The study area has an unusually high level of birth defects, notably cleft lip/palate (two to three per month see in Marudi Hospital) and ambiguous genitalia (one to two per month). Presumably this is secondary to the use of DDT and other pesticides for malaria control spraying in and around housing, and for the treatment of head lice, In Long San. a chemical sprayer was seen going about his work without gloves, protective suit, or mask.
Cultural Damage and "Lifestyle Disease"
As native peoples are increasingly resettled, urbanized, and integrated into cash economies, diseases related to the use of and addiction to sugar, alcohol, and tobacco abound. Sugared drinks and foods have led to poor nutrition, poor dental hygiene, and diabetes. Alcohol problems - not as extensive as in the West - are really only seen to any extent in the cities. Aggressive tobacco advertising is increasing the number of smokers.
Although those in authority actively and passively encourage an end to the nomadic and seminomadic life of the native peoples, ostensibly for the peoples' own benefit, the voices of those affected are quite different. A document endorsed by native people from 20 villages states, "While we appreciate every good development program that really serves our basic needs, we oppose and object destructions to our land, forest crops, and other properties. We feel that it is our own right to decide... that type of development we want and... at our own pace."
Logging is one of the most hazardous industries in which to work in any country; the statistics of logging deaths and injuries in Sarawak are especially high. Logging ranks the highest in fatal and nonfatal industrial accidents in Sarawak, accounting for more than 60 percent and 45 percent, respectively. Between 1980 and 1984, the logging industry in Sarawak had one fatality for every 136,000 cubic meters of logs produced and one nonfatal accident for every 7,000 cubic meters. In comparison, in 1979, the province of British Columbia, Canada, had one fatality for every 3 million cubic meters (25 times less than Sarawak) and one nonfatal injury for every 31,000 cubic meters of logs produced (4 times less). In the hospitals that were visited, logging fractures and amputations took up 20 to 30 percent of the male wards. This high accident rate is attributed to crude logging techniques (in some areas logs are pulled by hand in teams) and lack of adequate education and supervision, together with inadequate or nonexistent safety equipment and a payment system based on log volume produced. Compensation for injury and death is entirely inadequate: permanent disability such as leg amputation is compensated with one year's pay, and surviving families of those killed receive a little over a year's pay in compensation.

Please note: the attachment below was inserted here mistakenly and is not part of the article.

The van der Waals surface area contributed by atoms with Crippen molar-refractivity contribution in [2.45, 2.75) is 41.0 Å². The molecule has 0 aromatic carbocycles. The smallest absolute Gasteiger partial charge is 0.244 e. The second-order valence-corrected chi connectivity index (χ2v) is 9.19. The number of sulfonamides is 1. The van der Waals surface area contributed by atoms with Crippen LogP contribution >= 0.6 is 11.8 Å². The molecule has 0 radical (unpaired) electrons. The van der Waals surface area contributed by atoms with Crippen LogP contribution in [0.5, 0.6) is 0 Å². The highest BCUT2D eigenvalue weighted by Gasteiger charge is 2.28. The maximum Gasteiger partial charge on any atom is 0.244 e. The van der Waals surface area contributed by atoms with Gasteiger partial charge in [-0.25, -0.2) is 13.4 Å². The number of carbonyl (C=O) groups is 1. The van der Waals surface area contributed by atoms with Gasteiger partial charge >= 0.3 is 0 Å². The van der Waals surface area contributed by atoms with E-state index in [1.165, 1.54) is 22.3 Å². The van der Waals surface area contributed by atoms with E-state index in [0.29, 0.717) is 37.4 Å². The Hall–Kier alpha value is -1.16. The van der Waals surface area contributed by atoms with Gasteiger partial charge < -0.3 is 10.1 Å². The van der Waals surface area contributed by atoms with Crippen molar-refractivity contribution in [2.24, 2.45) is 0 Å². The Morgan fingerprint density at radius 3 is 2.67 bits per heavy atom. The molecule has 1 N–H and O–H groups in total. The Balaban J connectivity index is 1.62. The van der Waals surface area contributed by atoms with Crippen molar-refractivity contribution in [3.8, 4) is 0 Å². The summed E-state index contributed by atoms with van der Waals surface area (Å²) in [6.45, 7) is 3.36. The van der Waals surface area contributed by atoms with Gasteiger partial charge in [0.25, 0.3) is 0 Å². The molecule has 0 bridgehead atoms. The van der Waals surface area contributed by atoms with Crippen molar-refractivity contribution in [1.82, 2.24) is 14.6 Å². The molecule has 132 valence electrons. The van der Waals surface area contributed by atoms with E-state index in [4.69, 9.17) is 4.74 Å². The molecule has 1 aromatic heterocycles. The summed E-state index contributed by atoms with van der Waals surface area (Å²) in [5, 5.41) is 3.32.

Although I was not permitted access to the Miri jail to assess the health of the native people being held for blockading logging roads, it was reported that they were receiving poor treatment. Their bail was exorbitant and the blockaders were held in remand (as opposed to sentencing) for up to two months awaiting their scheduled court hearings. Their jailing experience included an inadequate diet, lack of bedding, overcrowding, and mosquito infestation. Some jailed Penan were taken to hospital for treatment during their remand, but hospital staff declined to provide information on the reasons for their medical transfer.
The Penan issued the following statement on their jailings: "The desperate actions [blockades] of the native people (should) not be regarded as criminal and... enforcing the criminal law fails to address the fundamental issue of land rights and survival, as well as environmental protection."
The despair of the Penan and other native groups continues to grow as their forest and rivers, the source of their livelihood, continue to be degraded and destroyed by logging. Appeals to the authorities continue to be ignored, the courts are slow to hear customary land claims, last-ditch blockades are harshly dealt with, and international efforts to data have resulted in an increase in logging operations (in some contested areas hauling has actually increased to three-shift, 24-hour operations). This resignation was felt most severely in the community of Long Sepati, in the Akah River watershed in the upper Baram area, where there was serious talk of the village of 200 people disbanding in search of food and a better life.
Medicinal Research Damage
Deforestation often means the loss of plants that could open new doors in pharmaceutical research. Plants have been forced to evolve protection, particularly in tropical climates where plant life abounds and is in fierce competition for survival. Already the defensive properties of many plants have been tapped for various drugs, from aspirin (derived from willow bark) to vincristine (a leukemia drug developed from the rosy periwinkle). With large-scale logging and resultant species extinction, the world is losing its medicinal research pool, and Malaysia is losing potential income from research and production of these medicines. In addition, the knowledge of traditional native medicine is being lost. Ethnobotanists describe the loss of this information "as if libraries were being burned down."